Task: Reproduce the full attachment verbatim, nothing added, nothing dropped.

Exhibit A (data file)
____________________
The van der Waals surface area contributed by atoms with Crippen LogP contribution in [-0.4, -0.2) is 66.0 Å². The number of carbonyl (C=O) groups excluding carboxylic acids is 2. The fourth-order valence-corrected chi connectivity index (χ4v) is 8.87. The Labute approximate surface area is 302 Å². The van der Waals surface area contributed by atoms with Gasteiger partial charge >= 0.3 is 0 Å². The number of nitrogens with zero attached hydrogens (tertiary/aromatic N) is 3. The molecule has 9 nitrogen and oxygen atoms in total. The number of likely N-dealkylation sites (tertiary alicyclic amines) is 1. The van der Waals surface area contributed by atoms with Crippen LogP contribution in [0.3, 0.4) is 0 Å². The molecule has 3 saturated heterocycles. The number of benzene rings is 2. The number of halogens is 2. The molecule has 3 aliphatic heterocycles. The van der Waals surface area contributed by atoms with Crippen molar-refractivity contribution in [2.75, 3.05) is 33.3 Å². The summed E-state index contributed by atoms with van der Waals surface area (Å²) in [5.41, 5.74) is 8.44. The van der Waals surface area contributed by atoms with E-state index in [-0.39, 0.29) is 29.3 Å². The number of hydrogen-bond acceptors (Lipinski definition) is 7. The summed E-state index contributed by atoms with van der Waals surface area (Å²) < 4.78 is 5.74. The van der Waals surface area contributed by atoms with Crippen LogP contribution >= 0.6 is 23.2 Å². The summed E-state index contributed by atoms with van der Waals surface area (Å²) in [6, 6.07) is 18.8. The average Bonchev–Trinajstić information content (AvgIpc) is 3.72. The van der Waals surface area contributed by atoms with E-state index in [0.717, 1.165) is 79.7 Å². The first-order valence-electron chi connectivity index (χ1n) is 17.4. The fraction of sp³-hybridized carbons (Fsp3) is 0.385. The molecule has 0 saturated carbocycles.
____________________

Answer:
The van der Waals surface area contributed by atoms with Crippen LogP contribution in [-0.4, -0.2) is 66.0 Å². The number of carbonyl (C=O) groups excluding carboxylic acids is 2. The fourth-order valence-corrected chi connectivity index (χ4v) is 8.87. The Labute approximate surface area is 302 Å². The van der Waals surface area contributed by atoms with Gasteiger partial charge >= 0.3 is 0 Å². The number of nitrogens with zero attached hydrogens (tertiary/aromatic N) is 3. The molecule has 9 nitrogen and oxygen atoms in total. The number of likely N-dealkylation sites (tertiary alicyclic amines) is 1. The van der Waals surface area contributed by atoms with Crippen LogP contribution in [0.3, 0.4) is 0 Å². The molecule has 3 saturated heterocycles. The number of benzene rings is 2. The number of halogens is 2. The molecule has 3 aliphatic heterocycles. The van der Waals surface area contributed by atoms with Crippen molar-refractivity contribution in [2.75, 3.05) is 33.3 Å². The summed E-state index contributed by atoms with van der Waals surface area (Å²) in [5.41, 5.74) is 8.44. The van der Waals surface area contributed by atoms with E-state index in [-0.39, 0.29) is 29.3 Å². The number of hydrogen-bond acceptors (Lipinski definition) is 7. The summed E-state index contributed by atoms with van der Waals surface area (Å²) < 4.78 is 5.74. The van der Waals surface area contributed by atoms with Crippen LogP contribution >= 0.6 is 23.2 Å². The summed E-state index contributed by atoms with van der Waals surface area (Å²) in [6, 6.07) is 18.8. The average Bonchev–Trinajstić information content (AvgIpc) is 3.72. The van der Waals surface area contributed by atoms with E-state index in [0.717, 1.165) is 79.7 Å². The first-order valence-electron chi connectivity index (χ1n) is 17.4. The fraction of sp³-hybridized carbons (Fsp3) is 0.385. The molecule has 0 saturated carbocycles.